Building an XMPP Clients list

https://wiki.gnome.org/Attic/Empathy

Empathy is a messaging program which supports text, voice, video chat, and file transfers over many different protocols. You can tell it about your accounts on all those services and do all your chatting within one application.

Empathy uses Telepathy for protocol support and has a user interface based on Gossip.

Empathy is currently no longer in development (see also Attic/Unmaintained).

Psi is a free instant messaging application designed for the XMPP network. Fast and lightweight, Psi is fully open-source and compatible with Windows, Linux, and macOS.

http://getkaiwa.com/

Inspired by the best and built for XMPP, Kaiwa is a beautiful web-based client for the only standardized chat protocol.

https://salut-a-toi.org/

Libervia is a all-in-one tool to manage all your communications needs: instant messaging, (micro)blogging, file sharing, photo albums, events, forums, tasks, etc.

Jabber/XMPP with Easy Entry and Easy Discovery

XMPP Client for Sailfish OS

Miranda IM is an open source, multi-protocol instant messaging client designed to be very light on system resources, extremely fast and customizable. A powerful plugin-based architecture make Miranda IM one of the most flexible clients on the planet.

Real-time xmpp chat application with video calls, file transfer and encrypted communication.

Description is from the git repo, as the front page never describes what it is…

mcabber is a small XMPP (Jabber) console client.
mcabber includes features such as SASL/SSL/TLS support, MUC (Multi-User Chat) support, history logging, command completion, OpenPGP encryption, OTR (Off-the-Record Messaging) support, dynamic modules and external action triggers.

Conversations is a Jabber/XMPP client for Android 5.0+ smartphones that has been optimized to provide a unique mobile experience.

http://tkabber.jabber.ru/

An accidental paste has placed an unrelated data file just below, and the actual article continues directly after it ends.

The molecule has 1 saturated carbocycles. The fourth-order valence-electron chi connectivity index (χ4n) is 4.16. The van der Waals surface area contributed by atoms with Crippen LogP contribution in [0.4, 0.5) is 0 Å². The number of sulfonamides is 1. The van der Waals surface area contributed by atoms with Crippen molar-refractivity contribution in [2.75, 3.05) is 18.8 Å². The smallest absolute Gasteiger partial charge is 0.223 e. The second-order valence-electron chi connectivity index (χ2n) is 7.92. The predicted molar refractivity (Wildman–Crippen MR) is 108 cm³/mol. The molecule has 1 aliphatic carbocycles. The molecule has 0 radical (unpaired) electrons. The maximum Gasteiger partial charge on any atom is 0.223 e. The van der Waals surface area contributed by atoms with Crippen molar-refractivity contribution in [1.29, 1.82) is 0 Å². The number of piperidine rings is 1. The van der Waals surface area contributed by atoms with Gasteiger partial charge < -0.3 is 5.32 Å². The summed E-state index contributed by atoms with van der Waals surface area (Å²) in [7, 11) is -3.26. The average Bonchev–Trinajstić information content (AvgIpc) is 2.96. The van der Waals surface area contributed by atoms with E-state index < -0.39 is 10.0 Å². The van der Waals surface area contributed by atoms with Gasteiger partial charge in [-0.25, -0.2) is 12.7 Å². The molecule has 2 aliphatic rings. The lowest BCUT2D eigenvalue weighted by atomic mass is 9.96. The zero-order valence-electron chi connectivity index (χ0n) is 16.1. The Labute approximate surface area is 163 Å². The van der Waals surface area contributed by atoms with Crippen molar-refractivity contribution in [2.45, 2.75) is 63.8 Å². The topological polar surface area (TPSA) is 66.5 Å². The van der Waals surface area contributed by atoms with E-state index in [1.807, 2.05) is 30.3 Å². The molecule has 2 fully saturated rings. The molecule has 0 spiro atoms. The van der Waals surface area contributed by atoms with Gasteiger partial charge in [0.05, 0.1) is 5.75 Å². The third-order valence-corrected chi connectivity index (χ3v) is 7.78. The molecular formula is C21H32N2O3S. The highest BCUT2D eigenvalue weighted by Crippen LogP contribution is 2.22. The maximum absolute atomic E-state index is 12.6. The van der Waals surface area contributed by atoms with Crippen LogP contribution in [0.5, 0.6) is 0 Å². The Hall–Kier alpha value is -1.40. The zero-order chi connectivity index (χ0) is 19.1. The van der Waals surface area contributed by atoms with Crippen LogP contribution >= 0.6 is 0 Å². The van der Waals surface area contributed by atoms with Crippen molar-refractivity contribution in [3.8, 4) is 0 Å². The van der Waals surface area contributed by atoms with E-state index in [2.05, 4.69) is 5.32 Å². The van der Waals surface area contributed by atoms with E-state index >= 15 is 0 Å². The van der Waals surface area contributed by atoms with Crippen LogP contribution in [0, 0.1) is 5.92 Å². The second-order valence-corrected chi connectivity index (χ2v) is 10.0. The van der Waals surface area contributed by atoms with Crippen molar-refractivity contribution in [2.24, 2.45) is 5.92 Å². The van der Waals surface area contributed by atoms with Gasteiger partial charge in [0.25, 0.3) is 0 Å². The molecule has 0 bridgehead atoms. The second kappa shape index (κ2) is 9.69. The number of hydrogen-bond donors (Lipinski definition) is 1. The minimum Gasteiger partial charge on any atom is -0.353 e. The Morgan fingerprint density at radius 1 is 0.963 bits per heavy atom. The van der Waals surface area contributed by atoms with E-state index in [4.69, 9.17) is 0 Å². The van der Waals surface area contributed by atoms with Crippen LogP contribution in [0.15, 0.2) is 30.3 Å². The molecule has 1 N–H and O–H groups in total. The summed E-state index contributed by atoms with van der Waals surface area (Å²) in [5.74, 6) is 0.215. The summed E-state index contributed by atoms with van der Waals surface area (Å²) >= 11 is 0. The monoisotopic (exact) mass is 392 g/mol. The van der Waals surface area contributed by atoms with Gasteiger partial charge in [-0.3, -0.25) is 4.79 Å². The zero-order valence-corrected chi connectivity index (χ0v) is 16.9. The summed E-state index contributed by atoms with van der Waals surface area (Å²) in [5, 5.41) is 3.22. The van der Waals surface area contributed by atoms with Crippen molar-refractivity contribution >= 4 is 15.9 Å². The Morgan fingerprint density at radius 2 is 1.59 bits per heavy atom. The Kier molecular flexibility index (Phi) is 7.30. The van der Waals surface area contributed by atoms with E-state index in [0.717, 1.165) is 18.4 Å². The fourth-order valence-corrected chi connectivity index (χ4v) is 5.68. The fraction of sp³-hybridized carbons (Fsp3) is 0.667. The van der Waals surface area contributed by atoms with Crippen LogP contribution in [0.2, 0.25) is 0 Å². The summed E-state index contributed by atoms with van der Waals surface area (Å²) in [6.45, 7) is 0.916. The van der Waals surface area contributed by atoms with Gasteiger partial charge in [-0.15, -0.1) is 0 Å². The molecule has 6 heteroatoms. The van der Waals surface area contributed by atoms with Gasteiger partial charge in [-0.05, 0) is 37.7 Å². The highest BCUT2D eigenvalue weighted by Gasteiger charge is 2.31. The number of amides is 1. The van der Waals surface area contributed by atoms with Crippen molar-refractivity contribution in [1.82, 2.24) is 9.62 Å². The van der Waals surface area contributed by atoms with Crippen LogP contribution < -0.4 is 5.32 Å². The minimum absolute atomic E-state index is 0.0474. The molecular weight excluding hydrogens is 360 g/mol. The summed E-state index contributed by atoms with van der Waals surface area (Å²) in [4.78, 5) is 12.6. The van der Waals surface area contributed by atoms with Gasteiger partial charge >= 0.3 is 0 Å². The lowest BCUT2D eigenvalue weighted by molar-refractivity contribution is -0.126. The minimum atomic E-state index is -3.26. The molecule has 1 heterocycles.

Tkabber is a Free and Open Source client for the Jabber instant messaging system. It’s writen in Tcl/Tk, and works on many platforms (tested on Linux, FreeBSD, NetBSD, Solaris, MacOS X and Windows 98/2000/XP).

— a JavaScript-based multi-user chat client

Jappix, a full-featured XMPP web-client (Jappix Desktop, Jappix Mobile & Jappix Mini).

Notice: the Jappix project is no longer maintained. We still accept PR (Pull Requests) though.

https://yaxim.org/

yaxim (Yet Another XMPP Instant Messenger) is a lean Jabber/XMPP client for Android. It aims at usability, low overhead and security, and works on low-end Android devices starting with Android 4.0.

http://www.instantbird.com/

With Instantbird, we intend to redefine the way instant messaging is used, so that it works the way you want. Both simple and powerful, it will help you manage all your real time communications.

xmppconsole is a tool for XMPP hackers.

This tool sends raw XMPP stanzas over an XMPP connection and displays the XMPP stream. Main purpose is to study XEPs and debug implementation of XMPP entities.

xmppconsole supports multiple UI modules: GTK, ncurses, console. Therefore, you can use it on a server without graphical interface.

http://buddycloud.com/

Tools, libraries and services for secure cloud & on-premise user and group messaging. Saves time. Scales up. Supports you.

The main criteria I believe most begin with is the OS the client will run on. I mean, that filters results substantially, so I’ll want to track it. However, I’m not going to go deeper than “families”, meaning, “Windows, macOS, Fedora, Ubuntu, POSIX”, but not any version numbers. It’s because my list won’t be updated enough to make that info consistently useful; it provides a starting point of projects to check out.

I’ve got a much better idea that me going through all the possible criteria… wikidata!

As in, I’ll import and map data from wikidata! Then I can use the existing data tracked, which is inconsistent between similar records (for instance, for XMPP clients). But since I’m mapping all of them, on my side I’ll point out missing data and will be able to update the wikidata entries, which means also anyone else can also update them! :slight_smile:

That means the next part is actually:

  1. Generate data feeds of XMPP clients on wikidata
  2. Import data to custom fields

After a bit of thought I’m taking a longer route, and building the thing I need adjacent to this. It calls for a stats party!

:partying_face:

Ahem, what I mean is, I’m building two products:

  1. a database tool that checks wikidata standardization and is easy to sort
  2. a curated list of recommended clients, by platform

Both of these serve my goal of assisting the XMPP community, and specifically with new users finding clients they need to achieve their goals (which I believe the majority of XMPP users do).

And it is easier to build the second after the first, so we’ll do that. Which means… hugo and json!